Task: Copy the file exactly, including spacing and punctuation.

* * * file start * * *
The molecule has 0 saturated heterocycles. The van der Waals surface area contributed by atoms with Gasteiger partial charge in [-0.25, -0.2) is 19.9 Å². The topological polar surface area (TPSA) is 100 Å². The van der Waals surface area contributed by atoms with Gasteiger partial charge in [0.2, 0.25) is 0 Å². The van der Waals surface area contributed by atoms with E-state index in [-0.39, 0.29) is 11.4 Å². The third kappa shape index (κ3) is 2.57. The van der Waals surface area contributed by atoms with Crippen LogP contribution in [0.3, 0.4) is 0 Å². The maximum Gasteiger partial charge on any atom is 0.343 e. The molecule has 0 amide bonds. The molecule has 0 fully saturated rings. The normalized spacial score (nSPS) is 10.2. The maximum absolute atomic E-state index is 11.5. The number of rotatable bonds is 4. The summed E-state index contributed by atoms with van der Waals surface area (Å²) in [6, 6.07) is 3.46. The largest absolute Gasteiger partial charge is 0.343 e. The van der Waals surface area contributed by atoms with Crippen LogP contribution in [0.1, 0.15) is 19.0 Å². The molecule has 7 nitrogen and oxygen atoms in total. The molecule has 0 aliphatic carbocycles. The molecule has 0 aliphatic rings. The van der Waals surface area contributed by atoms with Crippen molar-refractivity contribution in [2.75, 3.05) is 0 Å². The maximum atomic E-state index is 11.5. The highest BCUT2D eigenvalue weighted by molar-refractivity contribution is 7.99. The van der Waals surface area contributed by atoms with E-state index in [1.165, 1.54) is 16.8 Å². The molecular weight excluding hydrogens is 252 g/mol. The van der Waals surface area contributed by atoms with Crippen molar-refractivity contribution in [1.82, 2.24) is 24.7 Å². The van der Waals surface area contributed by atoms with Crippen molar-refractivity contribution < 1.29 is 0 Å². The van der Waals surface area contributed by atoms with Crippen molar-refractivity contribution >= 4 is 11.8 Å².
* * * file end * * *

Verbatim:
The molecule has 0 saturated heterocycles. The van der Waals surface area contributed by atoms with Gasteiger partial charge in [-0.25, -0.2) is 19.9 Å². The topological polar surface area (TPSA) is 100 Å². The van der Waals surface area contributed by atoms with Gasteiger partial charge in [0.2, 0.25) is 0 Å². The van der Waals surface area contributed by atoms with E-state index in [-0.39, 0.29) is 11.4 Å². The third kappa shape index (κ3) is 2.57. The van der Waals surface area contributed by atoms with Crippen LogP contribution in [0.3, 0.4) is 0 Å². The maximum Gasteiger partial charge on any atom is 0.343 e. The molecule has 0 amide bonds. The molecule has 0 fully saturated rings. The normalized spacial score (nSPS) is 10.2. The maximum absolute atomic E-state index is 11.5. The number of rotatable bonds is 4. The summed E-state index contributed by atoms with van der Waals surface area (Å²) in [6, 6.07) is 3.46. The largest absolute Gasteiger partial charge is 0.343 e. The van der Waals surface area contributed by atoms with Crippen LogP contribution in [0.1, 0.15) is 19.0 Å². The molecule has 7 nitrogen and oxygen atoms in total. The molecule has 0 aliphatic carbocycles. The molecule has 0 aliphatic rings. The van der Waals surface area contributed by atoms with Crippen molar-refractivity contribution in [2.75, 3.05) is 0 Å². The maximum atomic E-state index is 11.5. The highest BCUT2D eigenvalue weighted by molar-refractivity contribution is 7.99. The van der Waals surface area contributed by atoms with E-state index in [1.165, 1.54) is 16.8 Å². The molecular weight excluding hydrogens is 252 g/mol. The van der Waals surface area contributed by atoms with Crippen molar-refractivity contribution in [1.82, 2.24) is 24.7 Å². The van der Waals surface area contributed by atoms with Crippen molar-refractivity contribution < 1.29 is 0 Å². The van der Waals surface area contributed by atoms with Crippen molar-refractivity contribution >= 4 is 11.8 Å².